“When we first got the building,” Kay explains, “we were going around talking to our friendly bankers. They’d all say it was a great project, and good luck with that!”

“It was 2008,” she continues, “the housing bust. It was a total unknown to them and very high risk. The whole banking industry was clamping down. We just found very friendly, nice people to talk to but we didn’t get much help. Eventually, we got our financing and we’re doing well. That was one of our major challenges, because we knew we had this building and we knew we had to keep it going. We had tenants in here – retail and some apartment tenants. We had to keep going. So it was a little scary.”

Both ladies complement each another in their talents. Kay is the bookkeeper and accountant, watching pennies and trying desperately to pinch what she can; to Kim’s fervent, on-her-knees, in-the-trenches, scraping of the paint and managing of the contractors with her precise, detail-oriented sense.

They have no staff, as they try to complete the task of renovating the Babcock, while trying to somehow come out, at the very least, even at the end of the journey.

“We don’t have the most energy-efficient systems,” Kay points out. “It’s a very expensive proposition when you take a building this size and totally redo it.”

Financing aside, then began the task of registering it with the National Register of Historic casino online Places, a distinction with very clear guidelines.

“There are a few levels of it,” Kim explains. “There are restoration, renovation and reuse, and those are different things and different guidelines. If you’re going to restore something, it needs to be exactly as it was. The Moss Mansion would be an example of restoration project. Ours is more of a renovation project. You have to maintain the character-defining elements in it. First you research why it’s important, why it’s significant, you give some background and they decide whether or not it’s special enough that it should be on the register.” After much research and even more hard work, the duo was informed in February of this year that the Babcock not only made the list and is on the National Historic Register, but it was highlighted in the National Trust for Historic Preservation’s “Prosperity through Preservation” campaign as a model for historic preservation. Kim says, "Of all of the restoration projects done across the United States, there were only a handful of projects highlighted and we were one of them."

With that designation in hand, a reward for the owners will hopefully arrive in the form of historic tax credits, helping swallow the bitter pill of their personal investment in the project, one on which they won’t see a return otherwise when they gift the Babcock back to the city.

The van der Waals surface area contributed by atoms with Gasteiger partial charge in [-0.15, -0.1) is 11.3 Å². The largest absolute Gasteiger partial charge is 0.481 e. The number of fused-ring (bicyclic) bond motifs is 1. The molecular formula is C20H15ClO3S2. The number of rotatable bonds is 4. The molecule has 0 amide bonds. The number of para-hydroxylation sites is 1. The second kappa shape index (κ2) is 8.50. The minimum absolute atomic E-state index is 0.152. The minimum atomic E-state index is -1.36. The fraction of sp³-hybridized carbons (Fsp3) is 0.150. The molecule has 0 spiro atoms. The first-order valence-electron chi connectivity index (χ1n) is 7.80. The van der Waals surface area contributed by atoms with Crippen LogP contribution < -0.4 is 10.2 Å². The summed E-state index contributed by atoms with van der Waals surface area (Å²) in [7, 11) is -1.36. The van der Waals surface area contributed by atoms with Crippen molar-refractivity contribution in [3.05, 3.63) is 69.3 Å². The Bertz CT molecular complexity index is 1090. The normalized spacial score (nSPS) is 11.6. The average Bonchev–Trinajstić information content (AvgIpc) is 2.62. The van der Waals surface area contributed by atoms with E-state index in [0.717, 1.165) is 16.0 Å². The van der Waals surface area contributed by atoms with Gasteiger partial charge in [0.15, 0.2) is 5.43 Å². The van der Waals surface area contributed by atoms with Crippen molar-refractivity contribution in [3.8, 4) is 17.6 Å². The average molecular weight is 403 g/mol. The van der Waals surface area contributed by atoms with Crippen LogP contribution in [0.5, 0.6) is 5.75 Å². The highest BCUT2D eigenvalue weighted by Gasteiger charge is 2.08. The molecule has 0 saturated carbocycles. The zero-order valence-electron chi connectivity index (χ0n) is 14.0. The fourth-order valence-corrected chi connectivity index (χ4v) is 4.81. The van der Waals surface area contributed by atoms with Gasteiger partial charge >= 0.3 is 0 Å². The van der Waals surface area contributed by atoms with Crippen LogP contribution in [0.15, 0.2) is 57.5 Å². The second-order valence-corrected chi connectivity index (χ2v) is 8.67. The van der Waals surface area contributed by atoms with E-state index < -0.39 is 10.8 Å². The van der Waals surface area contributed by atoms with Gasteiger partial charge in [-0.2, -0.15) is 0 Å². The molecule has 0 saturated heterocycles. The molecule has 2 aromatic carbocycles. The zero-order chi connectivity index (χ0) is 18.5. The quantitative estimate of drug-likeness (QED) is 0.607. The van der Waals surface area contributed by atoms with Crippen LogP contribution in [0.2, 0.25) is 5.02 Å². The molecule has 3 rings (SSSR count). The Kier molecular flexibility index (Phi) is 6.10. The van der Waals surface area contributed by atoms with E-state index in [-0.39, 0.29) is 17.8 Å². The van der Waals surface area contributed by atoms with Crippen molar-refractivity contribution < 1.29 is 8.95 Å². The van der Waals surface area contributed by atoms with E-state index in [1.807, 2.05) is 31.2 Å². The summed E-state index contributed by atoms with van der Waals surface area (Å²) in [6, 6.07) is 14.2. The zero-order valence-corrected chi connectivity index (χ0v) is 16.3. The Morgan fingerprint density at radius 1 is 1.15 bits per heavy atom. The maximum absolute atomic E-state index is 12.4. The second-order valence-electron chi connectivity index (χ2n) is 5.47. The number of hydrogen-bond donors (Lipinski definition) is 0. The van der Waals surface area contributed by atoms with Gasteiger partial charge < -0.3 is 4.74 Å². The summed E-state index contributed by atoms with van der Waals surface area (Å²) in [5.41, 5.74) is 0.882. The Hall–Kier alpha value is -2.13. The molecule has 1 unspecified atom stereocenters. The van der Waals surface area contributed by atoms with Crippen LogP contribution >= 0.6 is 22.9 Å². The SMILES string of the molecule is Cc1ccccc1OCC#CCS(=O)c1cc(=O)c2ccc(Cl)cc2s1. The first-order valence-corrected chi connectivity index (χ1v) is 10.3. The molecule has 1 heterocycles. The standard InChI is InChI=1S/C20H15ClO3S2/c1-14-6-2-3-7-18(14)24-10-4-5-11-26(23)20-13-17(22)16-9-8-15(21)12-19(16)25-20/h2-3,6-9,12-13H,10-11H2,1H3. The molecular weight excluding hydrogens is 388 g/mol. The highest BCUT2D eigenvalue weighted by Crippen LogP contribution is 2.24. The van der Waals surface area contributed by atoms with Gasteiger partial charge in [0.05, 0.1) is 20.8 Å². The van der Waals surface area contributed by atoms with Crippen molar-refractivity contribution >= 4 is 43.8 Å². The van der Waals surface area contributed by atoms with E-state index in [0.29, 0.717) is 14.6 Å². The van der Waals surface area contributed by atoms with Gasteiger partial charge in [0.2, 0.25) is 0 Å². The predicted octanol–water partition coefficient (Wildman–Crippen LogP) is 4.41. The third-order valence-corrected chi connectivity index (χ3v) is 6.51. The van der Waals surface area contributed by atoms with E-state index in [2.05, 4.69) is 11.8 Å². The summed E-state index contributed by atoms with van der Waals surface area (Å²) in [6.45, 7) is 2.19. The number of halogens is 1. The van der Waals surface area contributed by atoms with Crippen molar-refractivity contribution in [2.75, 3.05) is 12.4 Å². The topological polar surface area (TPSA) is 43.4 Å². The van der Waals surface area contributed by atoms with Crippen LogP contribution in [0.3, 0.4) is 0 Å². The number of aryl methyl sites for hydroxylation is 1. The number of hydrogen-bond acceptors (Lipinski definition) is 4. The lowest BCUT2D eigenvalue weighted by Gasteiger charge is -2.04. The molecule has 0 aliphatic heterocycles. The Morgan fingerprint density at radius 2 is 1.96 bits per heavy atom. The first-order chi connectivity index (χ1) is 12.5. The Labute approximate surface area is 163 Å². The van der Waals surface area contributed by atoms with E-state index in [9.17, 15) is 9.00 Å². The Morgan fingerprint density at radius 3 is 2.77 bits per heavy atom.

In order for that to happen, Kim further explains that with the National Register designation, “What you do to it has to be pre-approved. So you have to write out your whole plan, give all your drawings and documents and get all that pre-approved. For the tax credits… if you renovate a building on the National Register, all you risk losing is losing that designation. If you renovate one and collect tax credits for it, you run the risk of losing a lot more. So you have to be more in compliance. You do get inspected on that."

At the end of the day, when the dust settles, it all comes down to pride in the neighborhood and preserving the theater. Once turned back to the city, the ladies hope the once-grand theater model mentality of the theater remains.

“We like it as a live-event theater but we do now have film capabilities,” Kay says. “So that’s something we’re going into more and more. The stage was half the size it is now when we got the building.”

But if there’s one thing the Babcock isn’t going to do, Kim and Kay agree, is compete with their neighbors, the Alberta Bair and NOVA.

“It is grand,” Kim insists. “As far as preserving the theater, it has great acoustics. People can sing on that stage, and be heard. It was designed well. We get a lot of the bands starting up and the old folks kind of fading out,” she laughs, but says they’re just fine with that. “We’re not competing.”

“Every time there’s an event,” Kay says, “whether it’s at the Alberta Bair or the Babcock, it doesn’t matter. If the town is busy and restaurants are busy, it’s good for everybody.”


The Babcock Theater in the Spotlight
Restoration takes center stage with awards and acknowledgements

Since work began on the historic Babcock Theater, it"s turned the heads of not only leaders in state and federal government but distinguished groups renowned for their preservation knowledge. Not only did the project walk away with the Governor"s Outstanding Preservation Rehabilitation Project this year, but it was honored in a publication by the Montana Preservation Alliance and the National Trust for Historic Preservation. In that publication, the Babcock was one of eight projects highlighted for showing just how you can spark economic revitalization through historic preservation.